Please click here to read Batman’s largely fictional version of why I got fired from my last job. In future posts I will be debunking this vicious bullshit line by line.

Please Excuse my Autistic Obsession with Title 18 USC Section 241

A hand holding an ace of hearts playing card.

Image Credit: Shutterstock

I’d like to apologize for my current autistic obsession with Title 18 USC Section 241.

I know that in general I’m not supposed to play the autism-card, but I really don’t see how else to explain it — and this is not for lack of trying. I assure you, I have tried repeatedly and with numerous people to explain this obsession so that it makes sense to to them, but so far even the friendliest responses have been — however politely so — implacably skeptical. I’ve reached the point where really the only thing left is to throw up my arms and say “oh, well, autism strikes again!”

If that seems like a cop out, well, I’m sorry for that too.

To be honest, and only in a strictly rational, dryly intellectual sense, even I can see that Title 18 USC Section 241 is probably the last thing I should be obsessing about. Back in October I found a great new job, with a great company, and which allows me to make a decent living writing and fixing computer programs — really the only thing I’ve ever tried to do  professionally that ever showed any stable-career potential, even though I have never actually been able to fulfill that potential.

And the really cool part is that I can do this full-time from home!

It was incredibly lucky for me to get this job. For my family and me it was like winning the lottery. It’s really the first dream job I’ve ever had, and it’s perfectly obvious to everyone in my life, and even I can see quite clearly — again, in a strictly rational, dryly intellectual sense — that I really ought to be obsessing about my new job, instead of Title 18 USC Section 241. Even worse, my obsession with Title 18 USC Section 241 is distracting me from my work and making it difficult to focus, thus threatening to eventually add this new dream job to my long list of career failures.

But that pit bull in my skull doesn’t seem to care about any of that.

I mean that figuratively, of course. I know that this “pit bull” is just me. In fact, I’m actually being somewhat disingenuous in talking about it like that, as though this imaginary animal’s motives were somehow inscrutable even to me — somehow not my own. But that’s not quite right. To be perfectly candid, I really do think I understand exactly why I’m so obsessed about Title 18 USC Section 241 — why it has become the most important focus of my life right now, why I think that even if it does eventually fuck up my current job, then, well that’s just too friggin bad — this law is simply more important than that. I have no problem whatsoever explaining this to myself. Within the confines of my own skull, it all makes perfect sense to me. Furthermore, and believe it or not, despite my many attempts and consistent failure to do so, I even still think that I might successfully explain my reasons to others — to you, even — if only I would just keep trying, and trying, and trying.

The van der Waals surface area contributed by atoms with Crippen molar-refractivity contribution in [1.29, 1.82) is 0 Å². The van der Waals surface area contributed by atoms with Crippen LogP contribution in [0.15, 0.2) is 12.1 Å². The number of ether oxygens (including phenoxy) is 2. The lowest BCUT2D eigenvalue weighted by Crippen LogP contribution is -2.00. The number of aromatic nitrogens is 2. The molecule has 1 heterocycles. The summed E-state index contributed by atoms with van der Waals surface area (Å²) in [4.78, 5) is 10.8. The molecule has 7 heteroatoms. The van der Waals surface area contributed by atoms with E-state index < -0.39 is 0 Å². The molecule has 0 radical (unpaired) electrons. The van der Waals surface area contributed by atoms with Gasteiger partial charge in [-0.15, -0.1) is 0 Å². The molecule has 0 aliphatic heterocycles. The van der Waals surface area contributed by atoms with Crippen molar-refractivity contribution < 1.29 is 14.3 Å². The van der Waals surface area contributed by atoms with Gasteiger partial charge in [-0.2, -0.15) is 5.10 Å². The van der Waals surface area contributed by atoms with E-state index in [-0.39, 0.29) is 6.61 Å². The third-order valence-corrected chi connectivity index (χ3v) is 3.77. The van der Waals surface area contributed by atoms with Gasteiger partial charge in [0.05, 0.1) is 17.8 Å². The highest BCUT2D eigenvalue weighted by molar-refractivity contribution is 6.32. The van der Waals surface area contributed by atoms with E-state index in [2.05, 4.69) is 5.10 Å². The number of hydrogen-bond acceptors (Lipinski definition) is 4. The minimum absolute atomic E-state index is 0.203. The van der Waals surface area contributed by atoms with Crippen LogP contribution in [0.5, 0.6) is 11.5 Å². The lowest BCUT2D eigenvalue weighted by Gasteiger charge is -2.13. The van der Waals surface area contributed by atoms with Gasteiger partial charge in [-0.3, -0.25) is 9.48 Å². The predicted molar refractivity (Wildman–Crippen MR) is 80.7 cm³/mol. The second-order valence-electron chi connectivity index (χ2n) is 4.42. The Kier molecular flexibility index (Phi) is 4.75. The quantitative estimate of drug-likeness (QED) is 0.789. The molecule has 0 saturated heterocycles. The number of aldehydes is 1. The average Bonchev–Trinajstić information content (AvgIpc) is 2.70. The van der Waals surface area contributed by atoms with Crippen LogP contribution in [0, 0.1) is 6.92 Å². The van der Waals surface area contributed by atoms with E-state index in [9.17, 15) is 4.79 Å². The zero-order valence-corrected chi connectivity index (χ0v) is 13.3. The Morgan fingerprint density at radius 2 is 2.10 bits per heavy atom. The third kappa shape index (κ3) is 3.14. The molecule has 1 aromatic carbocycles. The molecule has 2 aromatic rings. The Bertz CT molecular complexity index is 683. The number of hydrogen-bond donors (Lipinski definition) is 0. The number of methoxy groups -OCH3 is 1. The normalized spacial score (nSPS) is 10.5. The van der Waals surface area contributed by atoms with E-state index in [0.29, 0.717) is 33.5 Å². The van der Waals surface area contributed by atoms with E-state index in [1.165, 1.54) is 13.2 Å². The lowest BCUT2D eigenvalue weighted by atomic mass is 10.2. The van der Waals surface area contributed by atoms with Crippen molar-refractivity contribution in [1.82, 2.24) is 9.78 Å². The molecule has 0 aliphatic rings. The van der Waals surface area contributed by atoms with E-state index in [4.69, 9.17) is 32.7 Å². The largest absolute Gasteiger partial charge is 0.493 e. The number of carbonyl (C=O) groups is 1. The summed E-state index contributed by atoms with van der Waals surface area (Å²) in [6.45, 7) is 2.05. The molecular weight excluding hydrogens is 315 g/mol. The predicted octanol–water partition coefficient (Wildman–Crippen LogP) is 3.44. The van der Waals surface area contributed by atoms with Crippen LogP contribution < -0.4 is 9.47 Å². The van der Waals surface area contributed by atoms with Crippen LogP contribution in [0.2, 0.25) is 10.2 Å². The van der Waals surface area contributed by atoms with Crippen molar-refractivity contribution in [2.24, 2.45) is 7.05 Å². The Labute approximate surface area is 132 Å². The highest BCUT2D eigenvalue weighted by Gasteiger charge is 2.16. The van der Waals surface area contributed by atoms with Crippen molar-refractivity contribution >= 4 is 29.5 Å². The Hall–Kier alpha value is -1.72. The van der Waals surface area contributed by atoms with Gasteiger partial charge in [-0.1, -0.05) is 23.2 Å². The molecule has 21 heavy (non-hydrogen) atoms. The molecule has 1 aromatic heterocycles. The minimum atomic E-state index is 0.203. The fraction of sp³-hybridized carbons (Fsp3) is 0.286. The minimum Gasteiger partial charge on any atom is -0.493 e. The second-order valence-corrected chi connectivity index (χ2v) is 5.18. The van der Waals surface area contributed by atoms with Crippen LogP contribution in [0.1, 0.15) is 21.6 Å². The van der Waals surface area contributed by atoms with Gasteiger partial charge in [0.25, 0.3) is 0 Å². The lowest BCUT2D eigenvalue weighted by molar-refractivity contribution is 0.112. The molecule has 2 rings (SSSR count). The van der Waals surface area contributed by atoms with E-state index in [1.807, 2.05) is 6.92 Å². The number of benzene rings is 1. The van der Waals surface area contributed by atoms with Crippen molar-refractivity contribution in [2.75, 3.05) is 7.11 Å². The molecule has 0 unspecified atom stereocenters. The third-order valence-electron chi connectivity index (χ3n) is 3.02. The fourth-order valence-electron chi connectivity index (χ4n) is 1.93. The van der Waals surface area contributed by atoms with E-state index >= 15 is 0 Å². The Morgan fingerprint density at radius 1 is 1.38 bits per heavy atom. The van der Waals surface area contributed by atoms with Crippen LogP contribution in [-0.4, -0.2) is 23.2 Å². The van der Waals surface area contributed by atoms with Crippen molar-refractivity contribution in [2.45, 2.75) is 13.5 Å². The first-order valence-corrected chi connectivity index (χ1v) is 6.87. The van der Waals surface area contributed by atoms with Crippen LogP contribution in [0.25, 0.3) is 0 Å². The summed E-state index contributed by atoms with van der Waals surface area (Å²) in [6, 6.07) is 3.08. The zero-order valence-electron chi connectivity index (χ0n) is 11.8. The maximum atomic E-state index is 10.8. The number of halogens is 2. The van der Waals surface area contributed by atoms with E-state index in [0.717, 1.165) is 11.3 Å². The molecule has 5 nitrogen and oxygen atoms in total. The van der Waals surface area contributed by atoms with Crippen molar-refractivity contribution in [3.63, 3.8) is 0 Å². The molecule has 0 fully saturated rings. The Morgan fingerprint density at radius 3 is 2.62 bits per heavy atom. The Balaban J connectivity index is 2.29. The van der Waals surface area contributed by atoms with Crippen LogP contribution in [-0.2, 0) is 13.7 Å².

Which, of course, is exactly why I keep writing about it. Because from where I’m standing — given my own unique and admittedly autistic perspective on the world — I can see quite clearly just how utterly important this law actually is, even if the rest of you cannot…yet.






Autism Is Not An Intellectual Disability

Portrait of Albert Einstein

Evidence suggests 62% of autistic people have normal to superior intelligence. Although it’s too late to give Einstein a formal diagnosis, biographical evidence strongly suggests he was autistic. Image Credit: Pixabay

I’m wondering how common it may be for people to misunderstand autism as some form of intellectual disability. To the extent that someone were to misunderstand autism in this way, we might predict that he or she would find it hard to believe that a given autistic person actually has any sort of disability at all, given the lack of an intellectual one.

I suppose the argument would look something like, “Mr. Autistickish may have autism, but he clearly does not have any sort of intellectual disability, therefore he’s not disabled.” Such a conclusion may seem especially warranted if the skeptic believes the commonly held false belief that mere intellectual prowess (a.k.a. “intelligence”) — is the beginning and end of successful achievement.

According to a 2008 study by the Center for Disease Control, it does appear that some 38% of autistic children also have an intellectual disability, which suggests that if all you know about a person is that they are autistic, and you simply guess that the person also has an intellectual disability, you’d be correct about 38% of the time, and those aren’t terrible odds. But it also implies you’d be wrong 62% of the time, which is to say that autism predicts normal to superior intellectual functioning much more often than not.

The upshot here is that autism — however often it may be associated with intellectual disability — is not at all the same thing.